Last week the state government announced changes to the First Home Owner Grant (FHOG) that will impact your future buyers.
The changes slant the grant away from existing homes and toward new homes, in an attempt to encourage more buyers to build new properties.
Previously, first home buyers could apply for a grant of $7,000 if they planned to live in the property provided it cost less than $750,000, or less than $1 mil if the property was north of the 26th parallel.
Now, the FHOG grant available for existing homes will drop to just $3,000. For first home buyers who build a new property, the grant will rise to $10,000. This will apply to contracts signed from September 15, subject to legislation being passed through parliament. Update: The changes to the grant came into effect on September 25, 2013 – see the Department of Finance website for more details.
There is no change to the First Home Owner Rate of Duty, so first home buyers will still be able to apply to have stamp duty waived for residential properties up to $500,000 and reduced for properties between $500,001 – $600,000.
The changes to the FHOG will have minimal impact on the settlement process, but nevertheless this is a useful piece of information for potential buyers to keep in mind.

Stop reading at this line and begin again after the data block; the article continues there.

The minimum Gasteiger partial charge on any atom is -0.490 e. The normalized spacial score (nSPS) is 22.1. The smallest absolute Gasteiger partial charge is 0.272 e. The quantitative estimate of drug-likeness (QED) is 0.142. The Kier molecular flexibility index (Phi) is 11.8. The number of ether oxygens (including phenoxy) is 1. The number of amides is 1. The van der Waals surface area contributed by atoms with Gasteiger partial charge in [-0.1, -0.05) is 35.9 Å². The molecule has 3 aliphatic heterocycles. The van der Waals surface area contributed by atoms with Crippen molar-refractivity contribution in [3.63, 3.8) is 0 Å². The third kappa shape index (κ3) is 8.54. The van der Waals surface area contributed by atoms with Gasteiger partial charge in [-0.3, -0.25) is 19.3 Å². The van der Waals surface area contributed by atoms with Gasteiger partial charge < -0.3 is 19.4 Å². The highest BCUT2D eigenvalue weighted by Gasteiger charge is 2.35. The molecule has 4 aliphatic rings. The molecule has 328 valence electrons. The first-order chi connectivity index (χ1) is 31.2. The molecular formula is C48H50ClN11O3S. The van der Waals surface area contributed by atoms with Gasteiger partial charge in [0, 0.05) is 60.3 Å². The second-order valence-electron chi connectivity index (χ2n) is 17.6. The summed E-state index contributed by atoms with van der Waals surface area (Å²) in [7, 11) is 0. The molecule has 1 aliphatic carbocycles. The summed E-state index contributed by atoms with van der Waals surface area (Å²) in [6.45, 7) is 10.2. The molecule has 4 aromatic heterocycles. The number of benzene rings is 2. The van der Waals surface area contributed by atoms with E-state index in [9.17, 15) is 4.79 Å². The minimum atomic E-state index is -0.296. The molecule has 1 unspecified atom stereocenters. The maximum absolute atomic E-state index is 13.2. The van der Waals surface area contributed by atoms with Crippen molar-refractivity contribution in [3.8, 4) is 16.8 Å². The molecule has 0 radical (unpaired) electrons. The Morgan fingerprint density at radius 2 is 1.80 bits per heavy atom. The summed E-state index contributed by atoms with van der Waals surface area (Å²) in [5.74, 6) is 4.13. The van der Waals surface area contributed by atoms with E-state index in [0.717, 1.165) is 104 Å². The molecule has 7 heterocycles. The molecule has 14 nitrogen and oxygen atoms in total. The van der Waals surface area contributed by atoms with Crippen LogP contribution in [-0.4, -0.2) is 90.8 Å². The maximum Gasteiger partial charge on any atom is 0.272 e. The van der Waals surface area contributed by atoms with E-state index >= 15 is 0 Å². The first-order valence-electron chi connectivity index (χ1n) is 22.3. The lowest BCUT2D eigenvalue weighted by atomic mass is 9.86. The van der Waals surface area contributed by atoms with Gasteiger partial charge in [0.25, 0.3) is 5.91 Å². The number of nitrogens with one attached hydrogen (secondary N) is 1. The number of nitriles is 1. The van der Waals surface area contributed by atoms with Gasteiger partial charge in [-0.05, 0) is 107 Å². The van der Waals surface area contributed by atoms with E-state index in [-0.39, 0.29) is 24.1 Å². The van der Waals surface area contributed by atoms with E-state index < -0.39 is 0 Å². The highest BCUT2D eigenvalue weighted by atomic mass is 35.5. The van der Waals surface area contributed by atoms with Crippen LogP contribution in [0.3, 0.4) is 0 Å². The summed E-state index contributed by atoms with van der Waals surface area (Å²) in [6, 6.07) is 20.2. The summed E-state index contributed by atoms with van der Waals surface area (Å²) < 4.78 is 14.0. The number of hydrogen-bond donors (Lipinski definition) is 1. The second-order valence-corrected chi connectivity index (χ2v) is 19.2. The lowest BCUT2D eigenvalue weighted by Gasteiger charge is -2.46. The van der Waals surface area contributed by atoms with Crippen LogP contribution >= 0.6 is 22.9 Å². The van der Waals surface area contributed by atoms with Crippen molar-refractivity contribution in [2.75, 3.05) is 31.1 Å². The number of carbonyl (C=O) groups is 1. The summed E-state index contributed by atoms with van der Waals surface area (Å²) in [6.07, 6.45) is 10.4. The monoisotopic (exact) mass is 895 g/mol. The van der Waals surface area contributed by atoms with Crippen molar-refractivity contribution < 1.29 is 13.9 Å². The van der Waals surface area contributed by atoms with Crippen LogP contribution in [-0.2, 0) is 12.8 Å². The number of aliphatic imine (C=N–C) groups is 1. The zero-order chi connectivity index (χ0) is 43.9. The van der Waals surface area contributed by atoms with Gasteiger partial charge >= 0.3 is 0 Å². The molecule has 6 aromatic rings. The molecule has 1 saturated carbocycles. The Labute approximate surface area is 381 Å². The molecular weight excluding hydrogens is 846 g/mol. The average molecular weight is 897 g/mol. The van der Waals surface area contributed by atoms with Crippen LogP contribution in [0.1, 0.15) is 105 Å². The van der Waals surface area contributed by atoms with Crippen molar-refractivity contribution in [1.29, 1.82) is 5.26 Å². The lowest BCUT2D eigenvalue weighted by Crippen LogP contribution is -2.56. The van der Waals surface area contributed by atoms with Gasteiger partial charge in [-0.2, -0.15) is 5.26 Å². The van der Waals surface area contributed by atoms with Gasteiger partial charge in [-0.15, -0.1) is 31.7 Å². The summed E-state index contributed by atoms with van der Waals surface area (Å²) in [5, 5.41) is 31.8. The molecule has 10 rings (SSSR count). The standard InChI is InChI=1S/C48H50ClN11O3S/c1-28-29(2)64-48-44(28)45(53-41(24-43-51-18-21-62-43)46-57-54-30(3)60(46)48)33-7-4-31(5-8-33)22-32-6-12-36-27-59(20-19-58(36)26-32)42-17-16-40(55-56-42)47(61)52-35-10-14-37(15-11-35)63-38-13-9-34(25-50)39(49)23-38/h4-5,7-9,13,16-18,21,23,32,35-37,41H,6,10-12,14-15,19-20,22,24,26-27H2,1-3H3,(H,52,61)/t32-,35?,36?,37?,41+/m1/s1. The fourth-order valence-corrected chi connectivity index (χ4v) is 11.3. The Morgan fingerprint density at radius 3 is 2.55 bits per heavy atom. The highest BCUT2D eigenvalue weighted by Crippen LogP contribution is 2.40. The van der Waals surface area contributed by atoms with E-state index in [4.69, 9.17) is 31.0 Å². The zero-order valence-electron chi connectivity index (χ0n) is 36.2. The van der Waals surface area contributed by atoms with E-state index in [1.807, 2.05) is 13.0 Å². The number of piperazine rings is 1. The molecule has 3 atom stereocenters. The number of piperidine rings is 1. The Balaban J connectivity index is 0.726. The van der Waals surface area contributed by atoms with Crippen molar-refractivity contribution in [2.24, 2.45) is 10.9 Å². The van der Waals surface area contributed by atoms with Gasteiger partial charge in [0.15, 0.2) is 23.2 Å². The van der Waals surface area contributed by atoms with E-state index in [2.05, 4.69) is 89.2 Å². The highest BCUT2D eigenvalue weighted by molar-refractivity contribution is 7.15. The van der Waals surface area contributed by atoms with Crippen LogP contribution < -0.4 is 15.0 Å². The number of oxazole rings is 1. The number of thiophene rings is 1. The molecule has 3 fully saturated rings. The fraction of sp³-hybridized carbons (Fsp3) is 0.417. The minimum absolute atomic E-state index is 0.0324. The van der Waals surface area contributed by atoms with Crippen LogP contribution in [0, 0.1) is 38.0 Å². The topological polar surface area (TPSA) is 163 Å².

What do you think of the changes to the FHOG? Do they disadvantage buyers of existing homes, or are they a change WA had to have? Leave a comment below.
The WA State Government has since abolished the $3,000 grant for first home buyers purchasing an established property on or after 3rd October 2015. First home buyers who purchased a property prior to that date can still apply for the FHOG and related first home owner rate of duty for a period of 12 months after completion of the eligible contract.
On or after 3rd October 2015 purchasers of established homes will still be able to apply for the first home owner rate of duty if the value of the home is below the current threshold of $530,000.
The FHOG of up to $10,000 for ‘new’ homes will remain unchanged.
Image by Jason Jones via Flickr.